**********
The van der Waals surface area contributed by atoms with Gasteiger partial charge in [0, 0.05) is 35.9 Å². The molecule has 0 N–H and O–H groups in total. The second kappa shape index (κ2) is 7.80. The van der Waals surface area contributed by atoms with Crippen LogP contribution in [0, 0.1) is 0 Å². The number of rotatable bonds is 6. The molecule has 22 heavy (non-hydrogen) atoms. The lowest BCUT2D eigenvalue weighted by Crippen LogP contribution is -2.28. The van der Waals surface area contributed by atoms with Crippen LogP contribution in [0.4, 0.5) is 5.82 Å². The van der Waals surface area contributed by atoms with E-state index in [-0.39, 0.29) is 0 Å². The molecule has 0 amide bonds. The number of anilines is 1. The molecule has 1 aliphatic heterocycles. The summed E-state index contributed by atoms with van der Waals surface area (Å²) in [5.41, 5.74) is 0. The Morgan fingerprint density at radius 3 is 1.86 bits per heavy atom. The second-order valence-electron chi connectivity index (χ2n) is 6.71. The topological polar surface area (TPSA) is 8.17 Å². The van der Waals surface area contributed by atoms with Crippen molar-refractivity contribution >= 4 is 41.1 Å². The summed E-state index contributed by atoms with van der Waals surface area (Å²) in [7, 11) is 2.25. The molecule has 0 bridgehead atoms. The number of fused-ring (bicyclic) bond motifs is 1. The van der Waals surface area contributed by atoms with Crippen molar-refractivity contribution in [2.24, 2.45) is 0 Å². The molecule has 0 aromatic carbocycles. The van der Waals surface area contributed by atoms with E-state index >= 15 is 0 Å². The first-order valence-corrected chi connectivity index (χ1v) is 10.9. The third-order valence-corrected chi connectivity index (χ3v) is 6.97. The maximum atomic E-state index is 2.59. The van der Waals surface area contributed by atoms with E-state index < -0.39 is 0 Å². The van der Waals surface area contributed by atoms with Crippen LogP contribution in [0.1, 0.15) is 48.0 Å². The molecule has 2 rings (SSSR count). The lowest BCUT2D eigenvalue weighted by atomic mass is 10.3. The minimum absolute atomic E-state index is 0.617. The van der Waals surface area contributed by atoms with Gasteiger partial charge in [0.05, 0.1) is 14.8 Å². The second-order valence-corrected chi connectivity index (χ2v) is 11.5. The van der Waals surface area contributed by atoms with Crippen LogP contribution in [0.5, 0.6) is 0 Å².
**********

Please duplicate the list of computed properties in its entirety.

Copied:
The van der Waals surface area contributed by atoms with Gasteiger partial charge in [0, 0.05) is 35.9 Å². The molecule has 0 N–H and O–H groups in total. The second kappa shape index (κ2) is 7.80. The van der Waals surface area contributed by atoms with Crippen LogP contribution in [0, 0.1) is 0 Å². The number of rotatable bonds is 6. The molecule has 22 heavy (non-hydrogen) atoms. The lowest BCUT2D eigenvalue weighted by Crippen LogP contribution is -2.28. The van der Waals surface area contributed by atoms with Crippen LogP contribution in [0.4, 0.5) is 5.82 Å². The van der Waals surface area contributed by atoms with E-state index in [-0.39, 0.29) is 0 Å². The molecule has 0 amide bonds. The number of anilines is 1. The molecule has 1 aliphatic heterocycles. The summed E-state index contributed by atoms with van der Waals surface area (Å²) in [5.41, 5.74) is 0. The Morgan fingerprint density at radius 3 is 1.86 bits per heavy atom. The second-order valence-electron chi connectivity index (χ2n) is 6.71. The topological polar surface area (TPSA) is 8.17 Å². The van der Waals surface area contributed by atoms with Crippen molar-refractivity contribution >= 4 is 41.1 Å². The summed E-state index contributed by atoms with van der Waals surface area (Å²) in [7, 11) is 2.25. The molecule has 0 bridgehead atoms. The number of fused-ring (bicyclic) bond motifs is 1. The van der Waals surface area contributed by atoms with Crippen molar-refractivity contribution in [2.24, 2.45) is 0 Å². The molecule has 0 aromatic carbocycles. The van der Waals surface area contributed by atoms with E-state index >= 15 is 0 Å². The first-order valence-corrected chi connectivity index (χ1v) is 10.9. The third-order valence-corrected chi connectivity index (χ3v) is 6.97. The maximum atomic E-state index is 2.59. The van der Waals surface area contributed by atoms with E-state index < -0.39 is 0 Å². The van der Waals surface area contributed by atoms with Crippen LogP contribution in [0.1, 0.15) is 48.0 Å². The molecule has 2 rings (SSSR count). The lowest BCUT2D eigenvalue weighted by atomic mass is 10.3. The minimum absolute atomic E-state index is 0.617. The van der Waals surface area contributed by atoms with Gasteiger partial charge in [0.05, 0.1) is 14.8 Å². The second-order valence-corrected chi connectivity index (χ2v) is 11.5. The van der Waals surface area contributed by atoms with Crippen LogP contribution in [0.5, 0.6) is 0 Å².